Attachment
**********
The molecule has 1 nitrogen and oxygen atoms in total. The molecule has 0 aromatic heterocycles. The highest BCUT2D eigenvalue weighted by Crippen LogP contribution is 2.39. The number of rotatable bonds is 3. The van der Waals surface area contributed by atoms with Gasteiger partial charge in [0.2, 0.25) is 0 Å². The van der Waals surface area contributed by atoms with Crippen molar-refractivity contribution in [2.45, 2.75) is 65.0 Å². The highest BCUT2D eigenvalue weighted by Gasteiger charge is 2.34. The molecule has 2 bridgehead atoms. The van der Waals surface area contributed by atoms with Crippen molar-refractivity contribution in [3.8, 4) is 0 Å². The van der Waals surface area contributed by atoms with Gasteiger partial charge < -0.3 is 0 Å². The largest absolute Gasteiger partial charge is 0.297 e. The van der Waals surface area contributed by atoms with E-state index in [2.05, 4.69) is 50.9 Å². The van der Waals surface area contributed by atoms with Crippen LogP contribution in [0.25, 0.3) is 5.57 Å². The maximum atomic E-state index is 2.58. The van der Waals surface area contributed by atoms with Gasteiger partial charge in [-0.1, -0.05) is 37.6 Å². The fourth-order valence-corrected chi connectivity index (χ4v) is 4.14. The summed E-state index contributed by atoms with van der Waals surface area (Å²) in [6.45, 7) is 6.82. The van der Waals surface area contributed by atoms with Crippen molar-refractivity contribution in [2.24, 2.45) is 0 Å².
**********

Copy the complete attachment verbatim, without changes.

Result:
The molecule has 1 nitrogen and oxygen atoms in total. The molecule has 0 aromatic heterocycles. The highest BCUT2D eigenvalue weighted by Crippen LogP contribution is 2.39. The number of rotatable bonds is 3. The van der Waals surface area contributed by atoms with Gasteiger partial charge in [0.2, 0.25) is 0 Å². The van der Waals surface area contributed by atoms with Crippen molar-refractivity contribution in [2.45, 2.75) is 65.0 Å². The highest BCUT2D eigenvalue weighted by Gasteiger charge is 2.34. The molecule has 2 bridgehead atoms. The van der Waals surface area contributed by atoms with Crippen molar-refractivity contribution in [3.8, 4) is 0 Å². The van der Waals surface area contributed by atoms with Gasteiger partial charge < -0.3 is 0 Å². The largest absolute Gasteiger partial charge is 0.297 e. The van der Waals surface area contributed by atoms with E-state index in [2.05, 4.69) is 50.9 Å². The van der Waals surface area contributed by atoms with Crippen LogP contribution in [0.25, 0.3) is 5.57 Å². The maximum atomic E-state index is 2.58. The van der Waals surface area contributed by atoms with Gasteiger partial charge in [-0.1, -0.05) is 37.6 Å². The fourth-order valence-corrected chi connectivity index (χ4v) is 4.14. The summed E-state index contributed by atoms with van der Waals surface area (Å²) in [6.45, 7) is 6.82. The van der Waals surface area contributed by atoms with Crippen molar-refractivity contribution in [2.24, 2.45) is 0 Å².